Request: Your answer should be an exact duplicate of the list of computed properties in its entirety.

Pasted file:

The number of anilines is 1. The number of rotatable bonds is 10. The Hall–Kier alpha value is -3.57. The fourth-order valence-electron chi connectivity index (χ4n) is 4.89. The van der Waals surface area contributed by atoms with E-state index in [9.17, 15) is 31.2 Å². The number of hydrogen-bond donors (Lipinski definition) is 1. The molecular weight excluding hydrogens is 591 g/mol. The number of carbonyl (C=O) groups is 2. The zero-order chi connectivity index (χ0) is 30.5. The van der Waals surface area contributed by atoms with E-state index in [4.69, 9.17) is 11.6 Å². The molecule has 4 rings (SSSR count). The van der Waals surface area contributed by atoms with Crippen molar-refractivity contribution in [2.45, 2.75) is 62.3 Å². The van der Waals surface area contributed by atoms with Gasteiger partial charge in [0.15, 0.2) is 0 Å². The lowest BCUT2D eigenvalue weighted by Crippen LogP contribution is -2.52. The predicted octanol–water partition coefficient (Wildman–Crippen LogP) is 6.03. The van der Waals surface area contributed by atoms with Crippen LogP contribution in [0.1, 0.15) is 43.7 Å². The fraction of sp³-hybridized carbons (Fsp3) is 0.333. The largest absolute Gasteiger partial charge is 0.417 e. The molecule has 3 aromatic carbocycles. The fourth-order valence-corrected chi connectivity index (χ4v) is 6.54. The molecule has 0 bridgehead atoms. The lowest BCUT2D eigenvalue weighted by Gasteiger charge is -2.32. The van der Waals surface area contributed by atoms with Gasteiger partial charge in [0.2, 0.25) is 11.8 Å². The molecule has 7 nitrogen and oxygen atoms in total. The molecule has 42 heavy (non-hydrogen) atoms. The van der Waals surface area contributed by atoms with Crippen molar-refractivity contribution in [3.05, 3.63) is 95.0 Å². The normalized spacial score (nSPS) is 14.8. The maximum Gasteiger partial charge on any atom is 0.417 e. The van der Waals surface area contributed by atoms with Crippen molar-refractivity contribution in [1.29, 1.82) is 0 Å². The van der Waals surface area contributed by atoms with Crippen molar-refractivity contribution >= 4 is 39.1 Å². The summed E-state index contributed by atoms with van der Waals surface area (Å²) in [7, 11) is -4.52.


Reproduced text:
The number of anilines is 1. The number of rotatable bonds is 10. The Hall–Kier alpha value is -3.57. The fourth-order valence-electron chi connectivity index (χ4n) is 4.89. The van der Waals surface area contributed by atoms with E-state index in [9.17, 15) is 31.2 Å². The number of hydrogen-bond donors (Lipinski definition) is 1. The molecular weight excluding hydrogens is 591 g/mol. The number of carbonyl (C=O) groups is 2. The zero-order chi connectivity index (χ0) is 30.5. The van der Waals surface area contributed by atoms with E-state index in [4.69, 9.17) is 11.6 Å². The molecule has 4 rings (SSSR count). The van der Waals surface area contributed by atoms with Crippen molar-refractivity contribution in [2.45, 2.75) is 62.3 Å². The van der Waals surface area contributed by atoms with Gasteiger partial charge in [0.15, 0.2) is 0 Å². The lowest BCUT2D eigenvalue weighted by Crippen LogP contribution is -2.52. The predicted octanol–water partition coefficient (Wildman–Crippen LogP) is 6.03. The van der Waals surface area contributed by atoms with Crippen LogP contribution in [0.1, 0.15) is 43.7 Å². The fraction of sp³-hybridized carbons (Fsp3) is 0.333. The largest absolute Gasteiger partial charge is 0.417 e. The molecule has 3 aromatic carbocycles. The fourth-order valence-corrected chi connectivity index (χ4v) is 6.54. The molecule has 0 bridgehead atoms. The lowest BCUT2D eigenvalue weighted by Gasteiger charge is -2.32. The van der Waals surface area contributed by atoms with Gasteiger partial charge in [0.2, 0.25) is 11.8 Å². The molecule has 7 nitrogen and oxygen atoms in total. The molecule has 42 heavy (non-hydrogen) atoms. The van der Waals surface area contributed by atoms with Crippen molar-refractivity contribution in [3.05, 3.63) is 95.0 Å². The normalized spacial score (nSPS) is 14.8. The maximum Gasteiger partial charge on any atom is 0.417 e. The van der Waals surface area contributed by atoms with Crippen molar-refractivity contribution in [1.29, 1.82) is 0 Å². The van der Waals surface area contributed by atoms with Crippen molar-refractivity contribution >= 4 is 39.1 Å². The summed E-state index contributed by atoms with van der Waals surface area (Å²) in [7, 11) is -4.52.